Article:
The Theory of Everything

This movie has terrific acting and wonderful cinematography and is just pretty to watch, but I do not think there is any way in the world I would ever recommend anyone to waste their money on this. ***CAUTION! SPOILERS AHEAD!***

There is good to this movie. Eddie Redmayne is absolutely brilliant. Watching this movie really in a lot of ways felt like you were watching the struggles of someone with ALS as they gradually got worse. I was immersed in his story and his ability to bring a very difficult disease to life. You really do get the struggles of a wife going through this with her husband in Felicity Jones. It was the strong female role that everyone would have hoped for.

The cinematography was outstanding. They were able to create a world from the 1960s and do so in a way that was visually beautiful. The movie made you feel like you were roaming the halls of Cambridge’s campus. It painted the 1960’s and 1970’s in such a way that you thought you had stepped back in time for a moment.

The editing was truly brilliant. It went through the history of this young couple’s life as they dealt with the heartbreak of disease, the celebrations of a doctorate and children, and then led you through the depression of facing the reality that ALS will always win. It did so without providing cliches nor did it use flashbacks as its main go between. It was truly well put together.

For all of this achievement and strong acting, the story just was so off putting that I can not for the life of me figure out why someone would want to bring their self to watch it. It is in its purest form the sweetest most beautiful love story of someone cheating on the most famous ALS patient since Lou Gehrig.

The first hour of this movie is truly a love inspiring story, but then as Hawking grows worse, he and his wife become less and less inclined to continue. It is clear of what is happening throughout the whole story. Then the second half of the movie starts and she begins a slowly developing romance with the man they agree to come and help with the family. If this is not enough, it portrays the reason that Hawking continued living past a bout of pneumonia as guilt.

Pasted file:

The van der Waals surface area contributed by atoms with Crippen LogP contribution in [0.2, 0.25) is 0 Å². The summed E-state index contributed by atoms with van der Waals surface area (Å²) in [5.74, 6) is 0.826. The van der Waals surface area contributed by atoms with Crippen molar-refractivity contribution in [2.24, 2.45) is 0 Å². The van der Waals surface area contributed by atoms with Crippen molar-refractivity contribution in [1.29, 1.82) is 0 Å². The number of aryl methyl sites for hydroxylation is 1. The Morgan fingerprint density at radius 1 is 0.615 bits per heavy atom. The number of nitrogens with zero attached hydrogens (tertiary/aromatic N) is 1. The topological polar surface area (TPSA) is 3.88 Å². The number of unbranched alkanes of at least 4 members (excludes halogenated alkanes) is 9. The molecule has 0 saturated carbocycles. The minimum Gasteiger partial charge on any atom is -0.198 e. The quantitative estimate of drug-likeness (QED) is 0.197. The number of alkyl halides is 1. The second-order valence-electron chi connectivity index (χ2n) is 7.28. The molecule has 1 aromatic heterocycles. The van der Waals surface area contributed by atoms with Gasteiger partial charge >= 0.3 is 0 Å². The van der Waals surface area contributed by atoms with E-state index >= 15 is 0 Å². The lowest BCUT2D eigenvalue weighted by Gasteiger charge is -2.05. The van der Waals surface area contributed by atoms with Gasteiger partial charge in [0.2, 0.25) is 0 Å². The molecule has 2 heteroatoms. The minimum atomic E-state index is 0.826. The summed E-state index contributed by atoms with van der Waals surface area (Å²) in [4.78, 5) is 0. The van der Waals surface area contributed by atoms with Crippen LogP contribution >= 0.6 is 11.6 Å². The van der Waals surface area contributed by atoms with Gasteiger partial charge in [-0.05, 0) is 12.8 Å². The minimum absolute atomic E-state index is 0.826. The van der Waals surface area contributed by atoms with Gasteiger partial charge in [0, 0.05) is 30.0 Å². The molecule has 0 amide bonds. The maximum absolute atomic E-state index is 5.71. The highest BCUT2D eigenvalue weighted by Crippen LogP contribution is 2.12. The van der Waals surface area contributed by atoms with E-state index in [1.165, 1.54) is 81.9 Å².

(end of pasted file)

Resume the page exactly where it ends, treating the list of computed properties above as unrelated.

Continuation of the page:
That’s right, guilt. The movie left me looking at Jane Hawking as if the only reason she made sure she was still alive was because she just left the embraces of the man she is now in love with.

I have never been mortified in a movie in my whole life. However, to cap the whole thing off after they have divorced, Stephen brings everyone together when they go meet the Queen and they have this most cliche moment ever when they look down on their children and Hawking looks at her lovingly and says “We made this.” This is supposed to be the defining scene. The moment we look at and cherish from the movie. However, after everything has run its course, it just feels forced.

In the long run, what was a beautiful movie was ruined by the inescapable fact that this is the sweetest love story ever told of someone cheating on an ALS patient. Keeping in mind that this is all based on a book written by Jane, this is not to be viewed as shocking really, but it is enough for me to just ponder why this really is getting the love it is getting.

About the author

Andy G for short, is a digital media designer for a local college, previously for some radio stations. If you’re wondering what a digital media designer is, he helps make the internet look pretty. When not at work, he is either at the gym or involved in generally nerdy activities.